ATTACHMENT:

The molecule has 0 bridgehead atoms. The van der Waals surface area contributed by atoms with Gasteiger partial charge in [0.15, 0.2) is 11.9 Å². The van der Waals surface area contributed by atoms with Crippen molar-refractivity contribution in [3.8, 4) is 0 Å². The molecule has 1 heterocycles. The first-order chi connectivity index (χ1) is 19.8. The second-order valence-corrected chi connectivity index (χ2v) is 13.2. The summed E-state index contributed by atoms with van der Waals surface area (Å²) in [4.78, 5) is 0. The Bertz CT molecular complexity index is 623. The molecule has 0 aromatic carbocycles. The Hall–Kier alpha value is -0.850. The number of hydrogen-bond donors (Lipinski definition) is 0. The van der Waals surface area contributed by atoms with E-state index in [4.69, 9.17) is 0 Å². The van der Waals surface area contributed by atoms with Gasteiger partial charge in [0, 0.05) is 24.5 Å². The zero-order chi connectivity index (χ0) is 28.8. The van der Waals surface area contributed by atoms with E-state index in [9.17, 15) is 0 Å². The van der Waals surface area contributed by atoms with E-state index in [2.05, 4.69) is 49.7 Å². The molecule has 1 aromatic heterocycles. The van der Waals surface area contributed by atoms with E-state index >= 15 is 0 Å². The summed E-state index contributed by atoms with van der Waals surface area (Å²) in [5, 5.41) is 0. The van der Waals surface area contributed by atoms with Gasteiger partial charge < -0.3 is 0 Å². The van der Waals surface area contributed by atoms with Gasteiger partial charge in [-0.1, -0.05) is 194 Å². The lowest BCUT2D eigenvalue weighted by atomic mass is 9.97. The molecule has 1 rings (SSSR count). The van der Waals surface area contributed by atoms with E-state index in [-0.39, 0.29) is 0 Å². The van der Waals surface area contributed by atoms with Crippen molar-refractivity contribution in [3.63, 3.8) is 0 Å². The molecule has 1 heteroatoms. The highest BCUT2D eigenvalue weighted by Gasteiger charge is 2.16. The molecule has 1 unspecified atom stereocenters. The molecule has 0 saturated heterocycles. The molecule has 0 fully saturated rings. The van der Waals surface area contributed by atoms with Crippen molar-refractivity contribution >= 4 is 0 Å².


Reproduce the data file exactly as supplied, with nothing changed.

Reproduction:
The molecule has 0 bridgehead atoms. The van der Waals surface area contributed by atoms with Gasteiger partial charge in [0.15, 0.2) is 11.9 Å². The van der Waals surface area contributed by atoms with Crippen molar-refractivity contribution in [3.8, 4) is 0 Å². The molecule has 1 heterocycles. The first-order chi connectivity index (χ1) is 19.8. The second-order valence-corrected chi connectivity index (χ2v) is 13.2. The summed E-state index contributed by atoms with van der Waals surface area (Å²) in [4.78, 5) is 0. The Bertz CT molecular complexity index is 623. The molecule has 0 aromatic carbocycles. The Hall–Kier alpha value is -0.850. The number of hydrogen-bond donors (Lipinski definition) is 0. The van der Waals surface area contributed by atoms with E-state index in [4.69, 9.17) is 0 Å². The van der Waals surface area contributed by atoms with Gasteiger partial charge in [0, 0.05) is 24.5 Å². The zero-order chi connectivity index (χ0) is 28.8. The van der Waals surface area contributed by atoms with E-state index in [9.17, 15) is 0 Å². The van der Waals surface area contributed by atoms with E-state index in [2.05, 4.69) is 49.7 Å². The molecule has 1 aromatic heterocycles. The van der Waals surface area contributed by atoms with E-state index >= 15 is 0 Å². The summed E-state index contributed by atoms with van der Waals surface area (Å²) in [5, 5.41) is 0. The van der Waals surface area contributed by atoms with Gasteiger partial charge < -0.3 is 0 Å². The van der Waals surface area contributed by atoms with Gasteiger partial charge in [-0.1, -0.05) is 194 Å². The lowest BCUT2D eigenvalue weighted by atomic mass is 9.97. The molecule has 1 rings (SSSR count). The van der Waals surface area contributed by atoms with E-state index in [-0.39, 0.29) is 0 Å². The van der Waals surface area contributed by atoms with Crippen molar-refractivity contribution in [3.63, 3.8) is 0 Å². The molecule has 1 heteroatoms. The highest BCUT2D eigenvalue weighted by Gasteiger charge is 2.16. The molecule has 1 unspecified atom stereocenters. The molecule has 0 saturated heterocycles. The molecule has 0 fully saturated rings. The van der Waals surface area contributed by atoms with Crippen molar-refractivity contribution >= 4 is 0 Å².